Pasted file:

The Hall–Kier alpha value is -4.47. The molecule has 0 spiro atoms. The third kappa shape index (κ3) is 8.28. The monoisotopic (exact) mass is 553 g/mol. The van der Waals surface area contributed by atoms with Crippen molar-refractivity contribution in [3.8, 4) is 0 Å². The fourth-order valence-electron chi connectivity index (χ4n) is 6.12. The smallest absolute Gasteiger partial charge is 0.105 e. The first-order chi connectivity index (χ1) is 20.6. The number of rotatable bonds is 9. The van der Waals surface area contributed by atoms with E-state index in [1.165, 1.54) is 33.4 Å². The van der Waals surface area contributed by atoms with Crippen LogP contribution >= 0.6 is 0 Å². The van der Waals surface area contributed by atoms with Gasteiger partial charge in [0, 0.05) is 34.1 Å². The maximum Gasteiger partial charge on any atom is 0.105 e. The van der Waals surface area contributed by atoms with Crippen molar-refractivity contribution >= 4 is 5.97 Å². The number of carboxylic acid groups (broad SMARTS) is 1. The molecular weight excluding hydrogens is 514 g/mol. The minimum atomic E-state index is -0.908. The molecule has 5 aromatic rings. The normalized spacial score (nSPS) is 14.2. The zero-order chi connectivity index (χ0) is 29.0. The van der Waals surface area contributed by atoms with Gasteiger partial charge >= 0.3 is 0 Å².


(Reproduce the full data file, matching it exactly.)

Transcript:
The Hall–Kier alpha value is -4.47. The molecule has 0 spiro atoms. The third kappa shape index (κ3) is 8.28. The monoisotopic (exact) mass is 553 g/mol. The van der Waals surface area contributed by atoms with Crippen molar-refractivity contribution in [3.8, 4) is 0 Å². The fourth-order valence-electron chi connectivity index (χ4n) is 6.12. The smallest absolute Gasteiger partial charge is 0.105 e. The first-order chi connectivity index (χ1) is 20.6. The number of rotatable bonds is 9. The van der Waals surface area contributed by atoms with E-state index in [1.165, 1.54) is 33.4 Å². The van der Waals surface area contributed by atoms with Crippen LogP contribution >= 0.6 is 0 Å². The van der Waals surface area contributed by atoms with Gasteiger partial charge in [0, 0.05) is 34.1 Å². The maximum Gasteiger partial charge on any atom is 0.105 e. The van der Waals surface area contributed by atoms with Crippen molar-refractivity contribution >= 4 is 5.97 Å². The number of carboxylic acid groups (broad SMARTS) is 1. The molecular weight excluding hydrogens is 514 g/mol. The minimum atomic E-state index is -0.908. The molecule has 5 aromatic rings. The normalized spacial score (nSPS) is 14.2. The zero-order chi connectivity index (χ0) is 29.0. The van der Waals surface area contributed by atoms with Gasteiger partial charge >= 0.3 is 0 Å².